Telegram made this difficult work of mobilization much easier… Designed to be a medium of visual as well as textual exchange, Telegram’s architecture enabled organizers to bring an infectious joyousness to what was otherwise a serious and painstaking process of getting-out-the-vote, the proverbial slow boring of politics’ hard boards made more enjoyable by memes, animated videos and funny stickers featuring the endorsements of prominent celebrities and politicians. Initially produced for distribution on channels dedicated to the campaign, these quickly spread across the spectrum as ordinary users shared content that ranged from primers on the rudiments of voting to clips espousing the ethics of small change over large, to banners mocking hardline politicians.

They spread because they were entertaining. For example, a campaign calling itself Prevention is Better than a Cure featured memes made out of the outrageous statements of hardline MPs…

Telegram also played a critical role in rallying the vote through the distribution of voting lists… Absent a proper party system, the list ensured that votes for the reform and moderate camps would not be fractured on election day, a decision that likely facilitated their sweep of Tehran.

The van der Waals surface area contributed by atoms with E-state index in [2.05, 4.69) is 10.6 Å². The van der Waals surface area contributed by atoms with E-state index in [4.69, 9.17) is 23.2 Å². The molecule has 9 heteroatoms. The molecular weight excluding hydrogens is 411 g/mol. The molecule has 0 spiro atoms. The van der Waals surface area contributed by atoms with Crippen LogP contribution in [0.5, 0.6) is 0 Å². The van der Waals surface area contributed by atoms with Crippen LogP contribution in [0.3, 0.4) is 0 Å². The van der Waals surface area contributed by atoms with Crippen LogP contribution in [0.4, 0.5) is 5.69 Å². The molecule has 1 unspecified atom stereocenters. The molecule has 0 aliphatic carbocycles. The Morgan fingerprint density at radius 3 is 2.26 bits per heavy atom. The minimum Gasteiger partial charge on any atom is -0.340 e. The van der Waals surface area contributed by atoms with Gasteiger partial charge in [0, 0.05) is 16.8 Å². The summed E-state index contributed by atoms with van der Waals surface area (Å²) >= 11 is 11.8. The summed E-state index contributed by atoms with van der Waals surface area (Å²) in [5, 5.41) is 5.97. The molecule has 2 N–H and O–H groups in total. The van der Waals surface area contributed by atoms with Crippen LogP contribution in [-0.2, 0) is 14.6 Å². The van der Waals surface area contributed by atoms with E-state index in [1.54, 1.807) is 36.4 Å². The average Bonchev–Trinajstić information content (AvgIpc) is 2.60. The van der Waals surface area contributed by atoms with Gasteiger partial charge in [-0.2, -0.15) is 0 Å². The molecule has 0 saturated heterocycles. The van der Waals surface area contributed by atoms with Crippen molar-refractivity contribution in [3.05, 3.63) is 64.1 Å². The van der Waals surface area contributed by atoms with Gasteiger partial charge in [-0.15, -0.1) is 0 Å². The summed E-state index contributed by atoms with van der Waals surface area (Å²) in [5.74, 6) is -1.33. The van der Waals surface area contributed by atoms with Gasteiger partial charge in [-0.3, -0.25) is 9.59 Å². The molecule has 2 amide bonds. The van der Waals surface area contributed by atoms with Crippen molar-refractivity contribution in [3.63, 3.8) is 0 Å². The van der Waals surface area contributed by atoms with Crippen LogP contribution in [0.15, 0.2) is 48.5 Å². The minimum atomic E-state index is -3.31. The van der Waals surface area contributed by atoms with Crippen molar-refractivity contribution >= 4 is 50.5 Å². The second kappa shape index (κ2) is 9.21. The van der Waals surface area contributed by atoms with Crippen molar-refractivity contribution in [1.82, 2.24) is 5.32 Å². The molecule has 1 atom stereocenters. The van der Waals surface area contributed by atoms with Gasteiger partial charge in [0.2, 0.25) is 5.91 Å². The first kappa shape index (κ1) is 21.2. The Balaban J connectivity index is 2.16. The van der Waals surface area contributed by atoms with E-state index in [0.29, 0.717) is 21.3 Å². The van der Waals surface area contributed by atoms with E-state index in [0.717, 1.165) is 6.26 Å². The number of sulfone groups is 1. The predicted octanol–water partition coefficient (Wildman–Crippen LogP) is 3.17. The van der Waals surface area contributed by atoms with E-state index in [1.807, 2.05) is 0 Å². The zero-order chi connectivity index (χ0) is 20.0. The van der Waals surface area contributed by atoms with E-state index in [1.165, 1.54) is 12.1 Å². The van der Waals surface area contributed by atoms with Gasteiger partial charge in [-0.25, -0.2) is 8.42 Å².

Of course, one might ask whether an app or any other corner of social media can be popular or powerful enough to correct a system with permanent, undemocratic features. It was always the dream of the neo-Tocquevillians that associational life would foster democratic souls… faith remains that civil society and social media can act as instruments of progressive change…

[I]n Iran… social media appears to have encouraged many Iranians to live lives at least partially in the public sphere. Tocqueville’s observation that Americans “of all ages, all conditions, and all dispositions constantly form associations” applies to the Iranians, at least in their online selves…

At least part of that excitement carries over into the political realm and was put to great effect in this last set of elections. If nothing else, the vote represents an act of faith that democracy can work in a country where it does not fully exist...